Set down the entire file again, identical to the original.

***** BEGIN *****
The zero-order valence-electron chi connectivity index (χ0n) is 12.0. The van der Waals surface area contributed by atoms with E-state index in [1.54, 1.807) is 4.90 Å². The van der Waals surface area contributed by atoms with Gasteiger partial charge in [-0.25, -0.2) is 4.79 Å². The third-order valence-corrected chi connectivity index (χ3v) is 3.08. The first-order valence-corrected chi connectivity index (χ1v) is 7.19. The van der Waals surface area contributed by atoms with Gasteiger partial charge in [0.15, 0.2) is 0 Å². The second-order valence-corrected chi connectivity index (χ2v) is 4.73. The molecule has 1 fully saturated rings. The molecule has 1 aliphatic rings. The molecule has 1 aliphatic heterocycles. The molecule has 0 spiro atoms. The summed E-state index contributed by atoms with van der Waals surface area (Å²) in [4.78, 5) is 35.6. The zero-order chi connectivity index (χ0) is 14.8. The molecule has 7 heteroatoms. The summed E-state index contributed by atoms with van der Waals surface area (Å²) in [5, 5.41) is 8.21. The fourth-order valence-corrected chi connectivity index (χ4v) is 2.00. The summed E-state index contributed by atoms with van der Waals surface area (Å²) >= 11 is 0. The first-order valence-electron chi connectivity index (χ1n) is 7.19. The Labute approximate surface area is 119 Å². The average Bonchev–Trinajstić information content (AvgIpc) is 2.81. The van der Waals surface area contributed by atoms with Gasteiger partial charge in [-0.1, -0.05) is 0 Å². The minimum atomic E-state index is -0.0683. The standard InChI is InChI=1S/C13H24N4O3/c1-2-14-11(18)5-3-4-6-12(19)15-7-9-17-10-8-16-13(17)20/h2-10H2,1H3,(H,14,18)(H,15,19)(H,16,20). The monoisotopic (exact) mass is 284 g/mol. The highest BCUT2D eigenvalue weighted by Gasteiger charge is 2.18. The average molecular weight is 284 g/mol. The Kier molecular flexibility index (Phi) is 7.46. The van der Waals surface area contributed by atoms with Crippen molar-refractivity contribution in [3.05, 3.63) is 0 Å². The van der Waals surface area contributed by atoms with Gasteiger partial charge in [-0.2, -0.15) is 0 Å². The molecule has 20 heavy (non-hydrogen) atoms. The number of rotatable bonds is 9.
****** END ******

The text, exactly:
The zero-order valence-electron chi connectivity index (χ0n) is 12.0. The van der Waals surface area contributed by atoms with E-state index in [1.54, 1.807) is 4.90 Å². The van der Waals surface area contributed by atoms with Gasteiger partial charge in [-0.25, -0.2) is 4.79 Å². The third-order valence-corrected chi connectivity index (χ3v) is 3.08. The first-order valence-corrected chi connectivity index (χ1v) is 7.19. The van der Waals surface area contributed by atoms with Gasteiger partial charge in [0.15, 0.2) is 0 Å². The second-order valence-corrected chi connectivity index (χ2v) is 4.73. The molecule has 1 fully saturated rings. The molecule has 1 aliphatic rings. The molecule has 1 aliphatic heterocycles. The molecule has 0 spiro atoms. The summed E-state index contributed by atoms with van der Waals surface area (Å²) in [4.78, 5) is 35.6. The zero-order chi connectivity index (χ0) is 14.8. The molecule has 7 heteroatoms. The summed E-state index contributed by atoms with van der Waals surface area (Å²) in [5, 5.41) is 8.21. The fourth-order valence-corrected chi connectivity index (χ4v) is 2.00. The summed E-state index contributed by atoms with van der Waals surface area (Å²) >= 11 is 0. The first-order valence-electron chi connectivity index (χ1n) is 7.19. The Labute approximate surface area is 119 Å². The average Bonchev–Trinajstić information content (AvgIpc) is 2.81. The van der Waals surface area contributed by atoms with Gasteiger partial charge in [-0.1, -0.05) is 0 Å². The minimum atomic E-state index is -0.0683. The standard InChI is InChI=1S/C13H24N4O3/c1-2-14-11(18)5-3-4-6-12(19)15-7-9-17-10-8-16-13(17)20/h2-10H2,1H3,(H,14,18)(H,15,19)(H,16,20). The monoisotopic (exact) mass is 284 g/mol. The highest BCUT2D eigenvalue weighted by Gasteiger charge is 2.18. The average molecular weight is 284 g/mol. The Kier molecular flexibility index (Phi) is 7.46. The van der Waals surface area contributed by atoms with Crippen molar-refractivity contribution in [3.05, 3.63) is 0 Å². The van der Waals surface area contributed by atoms with Gasteiger partial charge in [-0.2, -0.15) is 0 Å². The molecule has 20 heavy (non-hydrogen) atoms. The number of rotatable bonds is 9.